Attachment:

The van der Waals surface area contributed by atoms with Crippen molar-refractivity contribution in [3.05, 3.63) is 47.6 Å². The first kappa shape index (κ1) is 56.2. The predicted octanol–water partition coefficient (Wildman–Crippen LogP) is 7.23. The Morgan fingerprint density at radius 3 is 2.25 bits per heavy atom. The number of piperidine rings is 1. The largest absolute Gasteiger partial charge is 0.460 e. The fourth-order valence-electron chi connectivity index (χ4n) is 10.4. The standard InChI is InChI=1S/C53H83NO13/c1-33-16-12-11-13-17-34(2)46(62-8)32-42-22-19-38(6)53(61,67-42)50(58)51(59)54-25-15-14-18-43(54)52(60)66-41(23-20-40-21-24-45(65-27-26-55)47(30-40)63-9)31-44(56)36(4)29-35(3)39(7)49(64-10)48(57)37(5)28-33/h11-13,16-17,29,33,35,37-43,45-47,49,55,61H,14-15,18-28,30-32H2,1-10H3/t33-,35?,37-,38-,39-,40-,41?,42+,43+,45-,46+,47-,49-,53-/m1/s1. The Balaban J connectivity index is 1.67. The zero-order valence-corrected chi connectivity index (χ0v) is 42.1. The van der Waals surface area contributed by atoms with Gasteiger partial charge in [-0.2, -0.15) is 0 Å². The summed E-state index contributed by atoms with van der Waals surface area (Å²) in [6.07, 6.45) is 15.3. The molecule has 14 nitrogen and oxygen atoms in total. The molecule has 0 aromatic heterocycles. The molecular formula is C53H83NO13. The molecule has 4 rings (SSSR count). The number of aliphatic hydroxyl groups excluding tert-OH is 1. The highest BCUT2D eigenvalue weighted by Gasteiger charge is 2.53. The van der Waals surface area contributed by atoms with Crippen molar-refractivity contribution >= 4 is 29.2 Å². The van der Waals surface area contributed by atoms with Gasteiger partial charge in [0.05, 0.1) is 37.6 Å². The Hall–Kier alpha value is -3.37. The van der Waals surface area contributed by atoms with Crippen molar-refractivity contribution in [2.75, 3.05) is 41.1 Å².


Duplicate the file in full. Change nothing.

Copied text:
The van der Waals surface area contributed by atoms with Crippen molar-refractivity contribution in [3.05, 3.63) is 47.6 Å². The first kappa shape index (κ1) is 56.2. The predicted octanol–water partition coefficient (Wildman–Crippen LogP) is 7.23. The Morgan fingerprint density at radius 3 is 2.25 bits per heavy atom. The number of piperidine rings is 1. The largest absolute Gasteiger partial charge is 0.460 e. The fourth-order valence-electron chi connectivity index (χ4n) is 10.4. The standard InChI is InChI=1S/C53H83NO13/c1-33-16-12-11-13-17-34(2)46(62-8)32-42-22-19-38(6)53(61,67-42)50(58)51(59)54-25-15-14-18-43(54)52(60)66-41(23-20-40-21-24-45(65-27-26-55)47(30-40)63-9)31-44(56)36(4)29-35(3)39(7)49(64-10)48(57)37(5)28-33/h11-13,16-17,29,33,35,37-43,45-47,49,55,61H,14-15,18-28,30-32H2,1-10H3/t33-,35?,37-,38-,39-,40-,41?,42+,43+,45-,46+,47-,49-,53-/m1/s1. The Balaban J connectivity index is 1.67. The zero-order valence-corrected chi connectivity index (χ0v) is 42.1. The van der Waals surface area contributed by atoms with Gasteiger partial charge in [-0.2, -0.15) is 0 Å². The summed E-state index contributed by atoms with van der Waals surface area (Å²) in [6.07, 6.45) is 15.3. The molecule has 14 nitrogen and oxygen atoms in total. The molecule has 0 aromatic heterocycles. The molecular formula is C53H83NO13. The molecule has 4 rings (SSSR count). The number of aliphatic hydroxyl groups excluding tert-OH is 1. The highest BCUT2D eigenvalue weighted by Gasteiger charge is 2.53. The van der Waals surface area contributed by atoms with Crippen molar-refractivity contribution >= 4 is 29.2 Å². The van der Waals surface area contributed by atoms with Gasteiger partial charge in [0.05, 0.1) is 37.6 Å². The Hall–Kier alpha value is -3.37. The van der Waals surface area contributed by atoms with Crippen molar-refractivity contribution in [2.75, 3.05) is 41.1 Å².